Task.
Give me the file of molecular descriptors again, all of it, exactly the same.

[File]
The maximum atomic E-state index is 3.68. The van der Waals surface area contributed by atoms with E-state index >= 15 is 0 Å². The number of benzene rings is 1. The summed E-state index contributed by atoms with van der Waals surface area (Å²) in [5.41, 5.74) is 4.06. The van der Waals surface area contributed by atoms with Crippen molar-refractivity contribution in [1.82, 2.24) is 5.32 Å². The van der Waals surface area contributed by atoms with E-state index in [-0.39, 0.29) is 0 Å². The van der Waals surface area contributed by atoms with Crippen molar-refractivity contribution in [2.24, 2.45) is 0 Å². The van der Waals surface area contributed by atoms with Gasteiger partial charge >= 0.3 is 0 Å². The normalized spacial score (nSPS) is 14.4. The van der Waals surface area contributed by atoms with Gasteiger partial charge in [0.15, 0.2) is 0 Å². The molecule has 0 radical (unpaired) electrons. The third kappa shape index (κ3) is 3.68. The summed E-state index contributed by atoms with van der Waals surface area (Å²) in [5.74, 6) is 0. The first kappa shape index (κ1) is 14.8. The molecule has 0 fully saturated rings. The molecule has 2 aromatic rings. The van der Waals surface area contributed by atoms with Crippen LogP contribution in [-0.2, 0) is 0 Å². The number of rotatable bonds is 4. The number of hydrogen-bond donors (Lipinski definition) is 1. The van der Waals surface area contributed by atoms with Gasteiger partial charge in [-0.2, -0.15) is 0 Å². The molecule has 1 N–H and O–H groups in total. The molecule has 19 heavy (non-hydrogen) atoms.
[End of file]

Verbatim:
The maximum atomic E-state index is 3.68. The van der Waals surface area contributed by atoms with E-state index >= 15 is 0 Å². The number of benzene rings is 1. The summed E-state index contributed by atoms with van der Waals surface area (Å²) in [5.41, 5.74) is 4.06. The van der Waals surface area contributed by atoms with Crippen molar-refractivity contribution in [1.82, 2.24) is 5.32 Å². The van der Waals surface area contributed by atoms with E-state index in [-0.39, 0.29) is 0 Å². The van der Waals surface area contributed by atoms with Crippen molar-refractivity contribution in [2.24, 2.45) is 0 Å². The van der Waals surface area contributed by atoms with Gasteiger partial charge >= 0.3 is 0 Å². The normalized spacial score (nSPS) is 14.4. The van der Waals surface area contributed by atoms with Gasteiger partial charge in [0.15, 0.2) is 0 Å². The molecule has 0 radical (unpaired) electrons. The third kappa shape index (κ3) is 3.68. The summed E-state index contributed by atoms with van der Waals surface area (Å²) in [5.74, 6) is 0. The first kappa shape index (κ1) is 14.8. The molecule has 0 fully saturated rings. The molecule has 2 aromatic rings. The van der Waals surface area contributed by atoms with Crippen LogP contribution in [-0.2, 0) is 0 Å². The number of rotatable bonds is 4. The number of hydrogen-bond donors (Lipinski definition) is 1. The van der Waals surface area contributed by atoms with Gasteiger partial charge in [-0.2, -0.15) is 0 Å². The molecule has 1 N–H and O–H groups in total. The molecule has 19 heavy (non-hydrogen) atoms.